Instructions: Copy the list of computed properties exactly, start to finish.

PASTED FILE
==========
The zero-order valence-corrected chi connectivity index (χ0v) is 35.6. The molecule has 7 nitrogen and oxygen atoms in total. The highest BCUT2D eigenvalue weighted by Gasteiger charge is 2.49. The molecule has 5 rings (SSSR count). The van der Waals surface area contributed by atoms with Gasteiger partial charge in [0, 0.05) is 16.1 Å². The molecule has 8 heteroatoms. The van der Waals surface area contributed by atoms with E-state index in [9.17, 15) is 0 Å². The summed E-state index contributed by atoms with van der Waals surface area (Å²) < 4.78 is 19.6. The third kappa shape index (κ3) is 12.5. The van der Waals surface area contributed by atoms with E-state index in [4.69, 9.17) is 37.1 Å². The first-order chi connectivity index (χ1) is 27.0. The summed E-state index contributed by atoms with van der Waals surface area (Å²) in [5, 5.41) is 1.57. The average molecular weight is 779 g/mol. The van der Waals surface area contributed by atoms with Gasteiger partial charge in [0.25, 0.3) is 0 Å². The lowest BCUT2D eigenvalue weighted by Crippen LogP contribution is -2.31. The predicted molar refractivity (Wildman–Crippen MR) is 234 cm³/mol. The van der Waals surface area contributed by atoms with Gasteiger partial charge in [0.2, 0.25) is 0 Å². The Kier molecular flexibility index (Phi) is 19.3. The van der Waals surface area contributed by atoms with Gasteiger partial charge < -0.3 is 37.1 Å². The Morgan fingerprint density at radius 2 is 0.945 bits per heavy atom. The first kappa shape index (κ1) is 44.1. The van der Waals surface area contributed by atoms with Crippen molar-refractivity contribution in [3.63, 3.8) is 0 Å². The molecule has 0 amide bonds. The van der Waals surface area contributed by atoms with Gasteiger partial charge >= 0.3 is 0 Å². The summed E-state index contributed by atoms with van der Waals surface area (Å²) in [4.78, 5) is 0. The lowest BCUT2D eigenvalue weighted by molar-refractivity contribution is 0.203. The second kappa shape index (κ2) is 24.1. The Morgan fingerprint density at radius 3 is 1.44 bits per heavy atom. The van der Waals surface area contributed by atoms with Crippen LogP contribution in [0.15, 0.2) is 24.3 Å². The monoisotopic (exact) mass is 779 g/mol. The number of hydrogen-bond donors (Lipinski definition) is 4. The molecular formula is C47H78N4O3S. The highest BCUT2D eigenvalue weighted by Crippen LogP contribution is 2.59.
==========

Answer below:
The zero-order valence-corrected chi connectivity index (χ0v) is 35.6. The molecule has 7 nitrogen and oxygen atoms in total. The highest BCUT2D eigenvalue weighted by Gasteiger charge is 2.49. The molecule has 5 rings (SSSR count). The van der Waals surface area contributed by atoms with Gasteiger partial charge in [0, 0.05) is 16.1 Å². The molecule has 8 heteroatoms. The van der Waals surface area contributed by atoms with E-state index in [9.17, 15) is 0 Å². The summed E-state index contributed by atoms with van der Waals surface area (Å²) < 4.78 is 19.6. The third kappa shape index (κ3) is 12.5. The van der Waals surface area contributed by atoms with E-state index in [4.69, 9.17) is 37.1 Å². The first-order chi connectivity index (χ1) is 27.0. The summed E-state index contributed by atoms with van der Waals surface area (Å²) in [5, 5.41) is 1.57. The average molecular weight is 779 g/mol. The van der Waals surface area contributed by atoms with Gasteiger partial charge in [0.25, 0.3) is 0 Å². The lowest BCUT2D eigenvalue weighted by Crippen LogP contribution is -2.31. The predicted molar refractivity (Wildman–Crippen MR) is 234 cm³/mol. The van der Waals surface area contributed by atoms with Gasteiger partial charge in [0.2, 0.25) is 0 Å². The Kier molecular flexibility index (Phi) is 19.3. The van der Waals surface area contributed by atoms with Gasteiger partial charge < -0.3 is 37.1 Å². The Morgan fingerprint density at radius 2 is 0.945 bits per heavy atom. The first kappa shape index (κ1) is 44.1. The van der Waals surface area contributed by atoms with Crippen molar-refractivity contribution in [3.63, 3.8) is 0 Å². The molecule has 0 amide bonds. The van der Waals surface area contributed by atoms with Gasteiger partial charge >= 0.3 is 0 Å². The summed E-state index contributed by atoms with van der Waals surface area (Å²) in [4.78, 5) is 0. The lowest BCUT2D eigenvalue weighted by molar-refractivity contribution is 0.203. The second kappa shape index (κ2) is 24.1. The Morgan fingerprint density at radius 3 is 1.44 bits per heavy atom. The van der Waals surface area contributed by atoms with Crippen LogP contribution in [0.15, 0.2) is 24.3 Å². The monoisotopic (exact) mass is 779 g/mol. The number of hydrogen-bond donors (Lipinski definition) is 4. The molecular formula is C47H78N4O3S. The highest BCUT2D eigenvalue weighted by Crippen LogP contribution is 2.59.